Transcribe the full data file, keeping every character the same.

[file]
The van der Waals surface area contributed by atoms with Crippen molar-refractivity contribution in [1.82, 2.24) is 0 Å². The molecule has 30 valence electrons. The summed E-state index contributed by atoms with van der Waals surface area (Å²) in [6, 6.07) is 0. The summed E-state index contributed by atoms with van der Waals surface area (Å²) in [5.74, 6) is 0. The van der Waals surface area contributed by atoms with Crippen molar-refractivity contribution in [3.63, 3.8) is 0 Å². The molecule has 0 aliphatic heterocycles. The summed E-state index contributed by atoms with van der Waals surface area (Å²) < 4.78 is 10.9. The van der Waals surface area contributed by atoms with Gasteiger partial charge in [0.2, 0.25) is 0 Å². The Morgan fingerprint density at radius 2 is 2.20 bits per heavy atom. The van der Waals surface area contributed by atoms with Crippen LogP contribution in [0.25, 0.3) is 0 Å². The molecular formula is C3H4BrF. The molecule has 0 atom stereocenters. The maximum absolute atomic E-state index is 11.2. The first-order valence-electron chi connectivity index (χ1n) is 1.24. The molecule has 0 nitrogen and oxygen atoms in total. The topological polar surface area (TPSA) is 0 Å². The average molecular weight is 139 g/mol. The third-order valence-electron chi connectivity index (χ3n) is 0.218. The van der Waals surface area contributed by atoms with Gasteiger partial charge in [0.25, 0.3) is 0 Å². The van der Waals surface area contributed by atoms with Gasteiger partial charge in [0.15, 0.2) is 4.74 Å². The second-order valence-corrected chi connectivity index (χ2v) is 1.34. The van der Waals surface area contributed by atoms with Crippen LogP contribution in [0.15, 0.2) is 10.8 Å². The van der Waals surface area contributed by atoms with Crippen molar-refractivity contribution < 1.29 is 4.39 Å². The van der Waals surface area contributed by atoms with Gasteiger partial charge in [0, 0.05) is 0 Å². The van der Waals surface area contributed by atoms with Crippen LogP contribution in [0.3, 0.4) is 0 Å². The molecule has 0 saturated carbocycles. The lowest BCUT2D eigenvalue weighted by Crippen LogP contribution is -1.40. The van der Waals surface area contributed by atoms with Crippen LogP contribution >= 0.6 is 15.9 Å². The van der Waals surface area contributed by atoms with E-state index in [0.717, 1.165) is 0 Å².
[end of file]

The van der Waals surface area contributed by atoms with Crippen molar-refractivity contribution in [1.82, 2.24) is 0 Å². The molecule has 30 valence electrons. The summed E-state index contributed by atoms with van der Waals surface area (Å²) in [6, 6.07) is 0. The summed E-state index contributed by atoms with van der Waals surface area (Å²) in [5.74, 6) is 0. The van der Waals surface area contributed by atoms with Crippen molar-refractivity contribution in [3.63, 3.8) is 0 Å². The molecule has 0 aliphatic heterocycles. The summed E-state index contributed by atoms with van der Waals surface area (Å²) < 4.78 is 10.9. The van der Waals surface area contributed by atoms with Gasteiger partial charge in [0.2, 0.25) is 0 Å². The Morgan fingerprint density at radius 2 is 2.20 bits per heavy atom. The van der Waals surface area contributed by atoms with Crippen LogP contribution in [0.25, 0.3) is 0 Å². The molecular formula is C3H4BrF. The molecule has 0 atom stereocenters. The maximum absolute atomic E-state index is 11.2. The first-order valence-electron chi connectivity index (χ1n) is 1.24. The molecule has 0 nitrogen and oxygen atoms in total. The topological polar surface area (TPSA) is 0 Å². The average molecular weight is 139 g/mol. The third-order valence-electron chi connectivity index (χ3n) is 0.218. The van der Waals surface area contributed by atoms with Gasteiger partial charge in [0.25, 0.3) is 0 Å². The van der Waals surface area contributed by atoms with Gasteiger partial charge in [0.15, 0.2) is 4.74 Å². The second-order valence-corrected chi connectivity index (χ2v) is 1.34. The van der Waals surface area contributed by atoms with Crippen LogP contribution in [0.15, 0.2) is 10.8 Å². The van der Waals surface area contributed by atoms with Crippen molar-refractivity contribution < 1.29 is 4.39 Å². The van der Waals surface area contributed by atoms with Gasteiger partial charge in [0, 0.05) is 0 Å². The van der Waals surface area contributed by atoms with Crippen LogP contribution in [0.3, 0.4) is 0 Å². The molecule has 0 saturated carbocycles. The lowest BCUT2D eigenvalue weighted by Crippen LogP contribution is -1.40. The van der Waals surface area contributed by atoms with Crippen LogP contribution >= 0.6 is 15.9 Å². The van der Waals surface area contributed by atoms with E-state index in [0.717, 1.165) is 0 Å².